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Blood donation

  Gift of life


Potential donors are evaluated for anything that might make their blood unsafe to use. The screening includes testing for diseases that can be transmitted by a blood transfusion

Blood is the most precious gift that anyone can give to another person — the gift of life. A decision to donate your blood can save a life, or even several if your blood is separated into its components — red cells, platelets and plasma — which can be used individually for patients with specific conditions. Safe blood saves lives and improves health. Blood transfusion is needed for: women with complications of pregnancy, such as ectopic pregnancies and hemorrhage before, during or after childbirth; children with severe anemia often resulting from malaria or malnutrition; people with severe trauma following accidents; and many surgical and cancer patients. It is also needed for regular transfusions for people with conditions such as thalassaemia and sickle cell disease and is used to make products such as clotting factors for people with hemophilia.There is a constant need for regular blood supply because blood can be stored for only a limited time before use. Regular blood donations by a sufficient number of healthy people is needed to ensure that safe blood will be available whenever and wherever it is needed.

In the developed world, most blood donors are unpaid volunteers (voluntary non remunerated donors, VNRD) who donate blood for a community supply. In poorer countries, established supplies are limited and donors usually give blood when family or friends need a transfusion (directed donation). Many donors donate as an act of charity, but in some countries some are paid and in some cases there are incentives other than money such as paid time off from work. Donors can also have blood drawn for their own future use (autologous donation). Donating is relatively safe, but some donors have bruising where the needle is inserted or may feel faint.

Potential donors are evaluated for anything that might make their blood unsafe to use. The screening includes testing for diseases that can be transmitted by a blood transfusion, including HIV and viral hepatitis. The donor must also answer questions about medical history and take a short physical examination to make sure the donation is not hazardous to his or her health. Donors must wait for 90 days between whole blood donations.

The amount of blood drawn and the methods vary. The collection can be done manually or with automated equipment that only takes specific portions of the blood. Most of the components of blood used for transfusions have a short shelf life, and maintaining a constant supply is a persistent problem. Blood donations are divided into groups based on who will receive the collected blood. An ‘allogeneic’ (also called ‘homologous’) donation is when a donor gives blood for storage at a blood bank for transfusion to an unknown recipient. A ‘directed’ donation is when a person, often a family member, donates blood for transfusion to a specific individual. Directed donations are relatively rare when an established supply exists. A ‘replacement donor’ donation is a hybrid of the two and is common in developing countries such as Nepal In this case, a friend or family member of the recipient donates blood to replace the stored blood used in a transfusion, ensuring a consistent supply. When a person has blood stored that will be transfused back to the donor at a later date, usually after surgery, that is called an ‘autologous’ donation.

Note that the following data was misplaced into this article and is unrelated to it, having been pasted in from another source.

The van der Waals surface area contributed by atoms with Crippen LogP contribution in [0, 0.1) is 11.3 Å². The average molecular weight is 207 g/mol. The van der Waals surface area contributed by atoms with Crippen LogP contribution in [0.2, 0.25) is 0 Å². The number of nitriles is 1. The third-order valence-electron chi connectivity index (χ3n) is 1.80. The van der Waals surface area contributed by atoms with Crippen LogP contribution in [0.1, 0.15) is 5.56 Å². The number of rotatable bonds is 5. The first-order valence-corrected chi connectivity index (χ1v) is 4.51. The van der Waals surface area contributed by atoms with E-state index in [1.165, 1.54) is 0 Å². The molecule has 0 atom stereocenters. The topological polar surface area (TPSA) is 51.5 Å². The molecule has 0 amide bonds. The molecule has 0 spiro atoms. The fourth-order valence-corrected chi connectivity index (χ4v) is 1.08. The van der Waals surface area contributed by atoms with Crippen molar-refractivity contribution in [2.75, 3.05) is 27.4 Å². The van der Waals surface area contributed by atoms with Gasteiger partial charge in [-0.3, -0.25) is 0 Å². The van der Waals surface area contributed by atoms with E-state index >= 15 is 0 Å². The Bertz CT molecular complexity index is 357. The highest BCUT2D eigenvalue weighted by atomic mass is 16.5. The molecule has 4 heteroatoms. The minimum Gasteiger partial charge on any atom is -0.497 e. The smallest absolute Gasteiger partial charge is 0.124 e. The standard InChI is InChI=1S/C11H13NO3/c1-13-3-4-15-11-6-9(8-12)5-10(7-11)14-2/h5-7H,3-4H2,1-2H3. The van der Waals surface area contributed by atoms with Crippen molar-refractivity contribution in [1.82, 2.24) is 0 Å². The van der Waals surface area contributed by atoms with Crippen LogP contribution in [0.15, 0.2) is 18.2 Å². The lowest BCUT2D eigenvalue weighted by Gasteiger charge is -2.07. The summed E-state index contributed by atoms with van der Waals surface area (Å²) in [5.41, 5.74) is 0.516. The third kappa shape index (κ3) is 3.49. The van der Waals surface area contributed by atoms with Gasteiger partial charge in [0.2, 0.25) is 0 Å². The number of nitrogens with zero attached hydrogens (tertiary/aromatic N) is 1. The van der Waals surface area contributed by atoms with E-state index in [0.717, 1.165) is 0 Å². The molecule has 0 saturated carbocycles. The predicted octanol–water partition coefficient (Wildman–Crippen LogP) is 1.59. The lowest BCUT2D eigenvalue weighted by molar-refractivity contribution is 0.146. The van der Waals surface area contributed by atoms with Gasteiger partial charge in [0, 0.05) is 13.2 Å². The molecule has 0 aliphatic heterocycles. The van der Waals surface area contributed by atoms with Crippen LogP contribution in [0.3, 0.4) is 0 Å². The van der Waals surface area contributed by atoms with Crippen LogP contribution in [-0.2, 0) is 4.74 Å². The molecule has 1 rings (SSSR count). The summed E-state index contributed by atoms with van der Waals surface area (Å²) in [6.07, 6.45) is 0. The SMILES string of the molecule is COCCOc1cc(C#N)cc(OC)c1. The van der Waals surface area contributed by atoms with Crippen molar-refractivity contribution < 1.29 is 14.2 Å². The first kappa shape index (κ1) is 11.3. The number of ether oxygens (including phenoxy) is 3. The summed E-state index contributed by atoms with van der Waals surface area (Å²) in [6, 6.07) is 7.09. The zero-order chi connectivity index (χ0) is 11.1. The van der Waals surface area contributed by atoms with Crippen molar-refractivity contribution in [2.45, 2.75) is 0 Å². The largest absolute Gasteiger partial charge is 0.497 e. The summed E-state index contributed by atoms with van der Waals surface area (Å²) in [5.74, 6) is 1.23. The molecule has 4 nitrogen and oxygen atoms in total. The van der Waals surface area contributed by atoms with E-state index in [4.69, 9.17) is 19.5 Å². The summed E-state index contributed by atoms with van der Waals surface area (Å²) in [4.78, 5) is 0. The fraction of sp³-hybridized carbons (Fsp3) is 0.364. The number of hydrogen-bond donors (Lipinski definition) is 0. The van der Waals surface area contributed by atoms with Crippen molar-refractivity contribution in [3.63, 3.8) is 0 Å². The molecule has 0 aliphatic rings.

Blood is sometimes collected using similar methods for therapeutic phlebotomy, similar to the ancient practice of bloodletting, which is used to treat conditions such as hereditary hemochromatosis or polycythemia vera. This blood is sometimes treated as a blood donation, but may be immediately discarded if it cannot be used for transfusion.

An event where donors come to donate allogeneic blood is sometimes called a ‘blood drive’ or a ‘blood donor session’ or blood donation camp. These can occur at a blood bank, but they are often set up at a location in the community such as a shopping center, workplace, school, college, or house of worship. Donors are typically required to give consent for the process. All blood donors are asked questions about their medical history. If a potential donor does not meet the donation criteria, they are ‘deferred’. This term is used because many donors who are ineligible may be allowed to donate later.

Donors are screened for health risks that could make the donation unsafe for the recipient. Autologous donors are not always screened for recipient safety problems since the donor is the only person who will receive the blood. In Nepal, donors are examined for signs and symptoms of diseases that can be transmitted in a blood transfusion, such as HIV,STIs, and viral hepatitis. Screening may include questions about risk factors for various diseases, such as tatoo, travel to foreign country, blood transfusion before. The donor is also examined and asked specific questions about their medical history to make sure that donating blood is not hazardous to their health. The donor’s hemoglobin level is tested to make sure that the loss of blood will not make them anemic. Pulse, blood pressure, and body temperature are also evaluated.

Elderly donors are sometimes also deferred on age alone because of health concerns. The safety of donating blood during pregnancy has not been studied thoroughly, and pregnant women are usually deferred.

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